The old saying goes that knowledge is free. The textbook it comes in is a different story.
Oswego State students complain that they’re shelling out more for textbooks this year than last and that the College Bookstore could be overcharging.
According to the Oswego State Web site, students are spending around $350 each semester on textbooks. But most are not happy with that amount, and do not think they are getting what they paid for.
"For what I’m getting, it’s very overpriced," Adam Marinelli, a senior, said.
Others agree, and it is their desire for lower prices that has sustained Kraftees, a local textbook business in the city of Oswego.
"The school store sells the same book as Kraftees, but at triple the price," Marinelli said.
"Oswego State students consistently comment that our books are very competitive with online prices and are sometimes substantially lower than the on-campus book store," Kurt Pomerenke, Kraftee’s store manager, said.
That has been the case for senior Tom Potrikus; he has been buying from the local bookshop since his freshman year.
"I usually buy from Kraftees because they’re a little bit cheaper," Potrikus said. "I’ve had a couple of times when I’ve gone into the College Book Store and there’s a $20 difference."
Susan Raby, manager of the College Bookstore, said her staff tries to stock as many used books as possible to for students. But often there is only a fractional markdown from the price of a new book—then students have to worry about keeping the tome in one piece, as whole pages may be falling out of the book. Marinelli said that has been a problem for him in the past.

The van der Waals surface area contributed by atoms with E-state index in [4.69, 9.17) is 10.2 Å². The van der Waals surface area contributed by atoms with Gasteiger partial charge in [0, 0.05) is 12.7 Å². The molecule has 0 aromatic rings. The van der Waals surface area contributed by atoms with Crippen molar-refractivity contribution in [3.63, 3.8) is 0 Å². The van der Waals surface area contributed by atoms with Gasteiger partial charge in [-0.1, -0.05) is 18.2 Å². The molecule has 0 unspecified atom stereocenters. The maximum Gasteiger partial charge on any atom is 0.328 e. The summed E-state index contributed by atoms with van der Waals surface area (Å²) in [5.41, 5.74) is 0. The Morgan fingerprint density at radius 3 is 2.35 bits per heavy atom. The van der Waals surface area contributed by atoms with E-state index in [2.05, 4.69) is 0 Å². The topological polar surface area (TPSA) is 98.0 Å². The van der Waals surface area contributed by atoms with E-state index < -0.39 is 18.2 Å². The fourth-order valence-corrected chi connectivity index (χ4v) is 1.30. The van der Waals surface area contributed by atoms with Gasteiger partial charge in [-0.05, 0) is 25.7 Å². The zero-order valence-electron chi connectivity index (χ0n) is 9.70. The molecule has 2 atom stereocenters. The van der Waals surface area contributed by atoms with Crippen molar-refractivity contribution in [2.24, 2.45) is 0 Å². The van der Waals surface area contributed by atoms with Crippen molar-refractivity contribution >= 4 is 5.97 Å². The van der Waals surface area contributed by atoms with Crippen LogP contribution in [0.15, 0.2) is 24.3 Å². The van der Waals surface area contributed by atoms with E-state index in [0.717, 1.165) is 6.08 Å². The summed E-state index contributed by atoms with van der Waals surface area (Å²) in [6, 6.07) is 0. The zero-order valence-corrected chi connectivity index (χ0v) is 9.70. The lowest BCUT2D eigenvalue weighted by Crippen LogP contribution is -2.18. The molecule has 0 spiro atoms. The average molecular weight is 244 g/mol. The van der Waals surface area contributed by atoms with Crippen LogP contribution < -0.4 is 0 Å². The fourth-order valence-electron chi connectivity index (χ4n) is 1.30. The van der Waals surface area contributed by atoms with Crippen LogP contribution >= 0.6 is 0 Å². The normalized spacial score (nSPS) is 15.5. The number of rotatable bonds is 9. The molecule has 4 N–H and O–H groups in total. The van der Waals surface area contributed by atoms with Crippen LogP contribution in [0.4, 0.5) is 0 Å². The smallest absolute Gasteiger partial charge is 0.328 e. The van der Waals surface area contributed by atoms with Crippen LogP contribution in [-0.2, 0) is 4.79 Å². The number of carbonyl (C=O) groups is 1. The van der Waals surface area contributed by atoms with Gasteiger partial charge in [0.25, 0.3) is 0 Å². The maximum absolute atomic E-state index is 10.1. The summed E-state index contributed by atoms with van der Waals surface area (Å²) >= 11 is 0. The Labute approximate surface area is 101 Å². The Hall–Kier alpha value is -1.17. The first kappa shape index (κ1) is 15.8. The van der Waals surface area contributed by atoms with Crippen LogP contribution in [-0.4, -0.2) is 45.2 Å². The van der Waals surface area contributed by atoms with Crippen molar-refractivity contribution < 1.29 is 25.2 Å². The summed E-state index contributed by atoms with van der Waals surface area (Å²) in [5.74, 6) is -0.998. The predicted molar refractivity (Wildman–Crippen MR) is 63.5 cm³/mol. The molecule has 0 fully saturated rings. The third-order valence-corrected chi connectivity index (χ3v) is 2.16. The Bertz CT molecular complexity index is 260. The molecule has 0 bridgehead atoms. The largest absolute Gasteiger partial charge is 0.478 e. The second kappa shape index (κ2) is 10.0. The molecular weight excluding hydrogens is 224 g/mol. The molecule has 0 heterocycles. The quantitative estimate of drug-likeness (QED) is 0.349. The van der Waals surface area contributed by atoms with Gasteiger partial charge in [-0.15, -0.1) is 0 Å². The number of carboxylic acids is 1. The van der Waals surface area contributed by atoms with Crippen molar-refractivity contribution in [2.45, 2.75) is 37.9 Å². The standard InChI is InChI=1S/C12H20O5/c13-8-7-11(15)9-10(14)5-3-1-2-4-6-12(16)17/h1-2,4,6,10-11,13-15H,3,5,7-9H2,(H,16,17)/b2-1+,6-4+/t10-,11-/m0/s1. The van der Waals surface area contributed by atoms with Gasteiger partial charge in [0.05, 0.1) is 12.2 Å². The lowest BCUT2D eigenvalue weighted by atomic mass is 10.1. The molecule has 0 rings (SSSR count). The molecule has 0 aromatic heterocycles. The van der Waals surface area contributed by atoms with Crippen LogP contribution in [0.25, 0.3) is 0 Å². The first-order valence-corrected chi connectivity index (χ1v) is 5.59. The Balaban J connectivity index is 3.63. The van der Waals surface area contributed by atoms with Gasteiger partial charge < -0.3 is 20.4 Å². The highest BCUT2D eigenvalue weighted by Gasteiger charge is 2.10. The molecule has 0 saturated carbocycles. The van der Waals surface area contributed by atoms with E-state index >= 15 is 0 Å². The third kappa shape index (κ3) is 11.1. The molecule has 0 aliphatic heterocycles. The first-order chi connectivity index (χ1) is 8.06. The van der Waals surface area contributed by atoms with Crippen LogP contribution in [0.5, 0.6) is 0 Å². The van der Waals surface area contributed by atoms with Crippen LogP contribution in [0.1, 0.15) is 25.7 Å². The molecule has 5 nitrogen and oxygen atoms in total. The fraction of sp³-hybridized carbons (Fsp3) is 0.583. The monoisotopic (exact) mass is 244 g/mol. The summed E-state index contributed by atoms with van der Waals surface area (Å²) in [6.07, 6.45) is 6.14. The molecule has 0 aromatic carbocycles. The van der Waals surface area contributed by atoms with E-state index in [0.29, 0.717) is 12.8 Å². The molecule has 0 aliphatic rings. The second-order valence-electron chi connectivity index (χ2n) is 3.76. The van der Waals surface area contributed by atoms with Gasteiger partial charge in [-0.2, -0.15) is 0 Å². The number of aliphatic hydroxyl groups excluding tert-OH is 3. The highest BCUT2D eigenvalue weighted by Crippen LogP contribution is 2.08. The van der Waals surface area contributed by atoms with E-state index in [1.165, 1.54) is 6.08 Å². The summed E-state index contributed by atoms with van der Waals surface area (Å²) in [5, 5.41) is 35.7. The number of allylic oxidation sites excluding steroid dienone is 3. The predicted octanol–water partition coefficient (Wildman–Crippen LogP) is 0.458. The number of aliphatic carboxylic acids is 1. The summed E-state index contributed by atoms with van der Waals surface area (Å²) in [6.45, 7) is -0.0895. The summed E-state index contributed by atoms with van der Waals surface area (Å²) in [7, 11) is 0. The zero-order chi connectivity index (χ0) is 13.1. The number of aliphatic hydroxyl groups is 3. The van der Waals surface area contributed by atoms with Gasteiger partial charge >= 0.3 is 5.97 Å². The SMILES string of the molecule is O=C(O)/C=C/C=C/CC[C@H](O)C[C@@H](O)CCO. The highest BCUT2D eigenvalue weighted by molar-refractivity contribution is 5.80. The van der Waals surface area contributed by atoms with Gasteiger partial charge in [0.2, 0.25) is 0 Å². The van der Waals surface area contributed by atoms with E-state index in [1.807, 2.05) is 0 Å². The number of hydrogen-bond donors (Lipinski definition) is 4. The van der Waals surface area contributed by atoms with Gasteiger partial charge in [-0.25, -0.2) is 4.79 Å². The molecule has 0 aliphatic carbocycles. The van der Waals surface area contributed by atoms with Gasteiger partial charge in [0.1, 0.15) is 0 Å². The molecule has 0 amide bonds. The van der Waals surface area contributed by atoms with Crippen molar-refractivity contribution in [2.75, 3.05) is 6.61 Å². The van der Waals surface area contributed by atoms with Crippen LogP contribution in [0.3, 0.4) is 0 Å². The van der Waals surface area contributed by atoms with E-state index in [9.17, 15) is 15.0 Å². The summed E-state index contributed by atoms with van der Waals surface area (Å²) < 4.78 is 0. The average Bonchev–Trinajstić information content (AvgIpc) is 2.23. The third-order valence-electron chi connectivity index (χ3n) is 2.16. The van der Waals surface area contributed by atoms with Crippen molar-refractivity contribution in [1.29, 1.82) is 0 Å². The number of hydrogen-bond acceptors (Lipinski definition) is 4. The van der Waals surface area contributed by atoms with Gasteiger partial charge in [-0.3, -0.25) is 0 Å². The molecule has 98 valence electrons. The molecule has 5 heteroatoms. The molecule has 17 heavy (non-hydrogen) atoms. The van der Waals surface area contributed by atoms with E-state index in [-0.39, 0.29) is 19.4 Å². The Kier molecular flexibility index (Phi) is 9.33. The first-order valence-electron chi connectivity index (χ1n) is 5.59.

The Book Store lauds their pre-pack program, through which students can have all their books boxed up and delivered right to their door. For convenience, it’s probably the best option. However, students who pre-pack are unaware of both the title they will receive and what it will cost them. Yet college promotional materials state that pre-packers will receive priority on used volumes.
"I think we’re convenient," Raby said. "Time has value too."
Another gripe students have is the cost of the newer editions. When publishers release a new edition every few years it inevitably destroys the resale value of someone’s older used copy. It also forces the next semester’s students to pay full price for the new copy, in which there may only be a few, minor changes.
"We discount used books depending on edition, source and supply," Raby said. "Most of the time new editions come out needlessly."
But whether students shop at Kraftees or the College Book Store, it’s likely they have seen a big cost costs can be jarring, especially with a recession keeping teenage unemployment unusually high. Mary Austin, a senior, said she’s noticed a dramatic upshot in prices recently.
"Prices have significantly gone up, but the quality of textbooks has too," Raby said.
The problem is information. Students have no idea which books will be required of them when they enroll in a course and have no way to find out until they receive a syllabus or visit the bookstore. It catches many students flat-footed.
A new law, the Higher Education Opportunity Act of 2008 seeks to remedy the situation. According to the legislation, any college that receives federal aid should make a list of textbooks needed for courses available to their students prior to registering for those classes.
The list should allow students the chances to see which textbooks are needed in different courses and give the approximate prices of the textbooks, both new and used. Oswego State does not yet have such a book list, but is in the process of creating one for students for the 2010 fall semester, according to Raby.